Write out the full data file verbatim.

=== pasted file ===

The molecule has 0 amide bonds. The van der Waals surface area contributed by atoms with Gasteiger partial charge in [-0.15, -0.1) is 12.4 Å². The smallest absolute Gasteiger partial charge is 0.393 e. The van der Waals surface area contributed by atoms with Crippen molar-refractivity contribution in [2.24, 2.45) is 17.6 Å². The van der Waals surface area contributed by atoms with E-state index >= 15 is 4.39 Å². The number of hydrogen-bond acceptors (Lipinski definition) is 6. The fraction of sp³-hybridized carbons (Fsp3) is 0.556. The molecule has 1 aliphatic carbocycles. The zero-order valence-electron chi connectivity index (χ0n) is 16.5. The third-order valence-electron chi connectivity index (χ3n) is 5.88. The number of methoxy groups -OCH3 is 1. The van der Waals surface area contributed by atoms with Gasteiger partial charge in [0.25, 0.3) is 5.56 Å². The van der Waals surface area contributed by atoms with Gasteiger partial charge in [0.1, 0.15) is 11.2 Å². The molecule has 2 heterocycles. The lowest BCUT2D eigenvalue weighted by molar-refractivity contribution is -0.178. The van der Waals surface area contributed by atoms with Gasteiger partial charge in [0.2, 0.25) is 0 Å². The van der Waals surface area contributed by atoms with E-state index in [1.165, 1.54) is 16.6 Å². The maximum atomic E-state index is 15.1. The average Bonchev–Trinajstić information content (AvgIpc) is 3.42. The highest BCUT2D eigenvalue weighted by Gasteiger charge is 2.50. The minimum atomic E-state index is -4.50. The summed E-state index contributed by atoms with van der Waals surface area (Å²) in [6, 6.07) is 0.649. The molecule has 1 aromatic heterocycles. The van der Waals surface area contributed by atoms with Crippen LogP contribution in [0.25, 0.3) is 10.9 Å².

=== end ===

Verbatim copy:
The molecule has 0 amide bonds. The van der Waals surface area contributed by atoms with Gasteiger partial charge in [-0.15, -0.1) is 12.4 Å². The smallest absolute Gasteiger partial charge is 0.393 e. The van der Waals surface area contributed by atoms with Crippen molar-refractivity contribution in [2.24, 2.45) is 17.6 Å². The van der Waals surface area contributed by atoms with E-state index >= 15 is 4.39 Å². The number of hydrogen-bond acceptors (Lipinski definition) is 6. The fraction of sp³-hybridized carbons (Fsp3) is 0.556. The molecule has 1 aliphatic carbocycles. The zero-order valence-electron chi connectivity index (χ0n) is 16.5. The third-order valence-electron chi connectivity index (χ3n) is 5.88. The number of methoxy groups -OCH3 is 1. The van der Waals surface area contributed by atoms with Gasteiger partial charge in [0.25, 0.3) is 5.56 Å². The van der Waals surface area contributed by atoms with Gasteiger partial charge in [0.1, 0.15) is 11.2 Å². The molecule has 2 heterocycles. The lowest BCUT2D eigenvalue weighted by molar-refractivity contribution is -0.178. The van der Waals surface area contributed by atoms with Gasteiger partial charge in [0.2, 0.25) is 0 Å². The van der Waals surface area contributed by atoms with E-state index in [1.165, 1.54) is 16.6 Å². The maximum atomic E-state index is 15.1. The average Bonchev–Trinajstić information content (AvgIpc) is 3.42. The highest BCUT2D eigenvalue weighted by Gasteiger charge is 2.50. The minimum atomic E-state index is -4.50. The summed E-state index contributed by atoms with van der Waals surface area (Å²) in [6, 6.07) is 0.649. The molecule has 1 aromatic heterocycles. The van der Waals surface area contributed by atoms with Crippen LogP contribution in [0.25, 0.3) is 10.9 Å².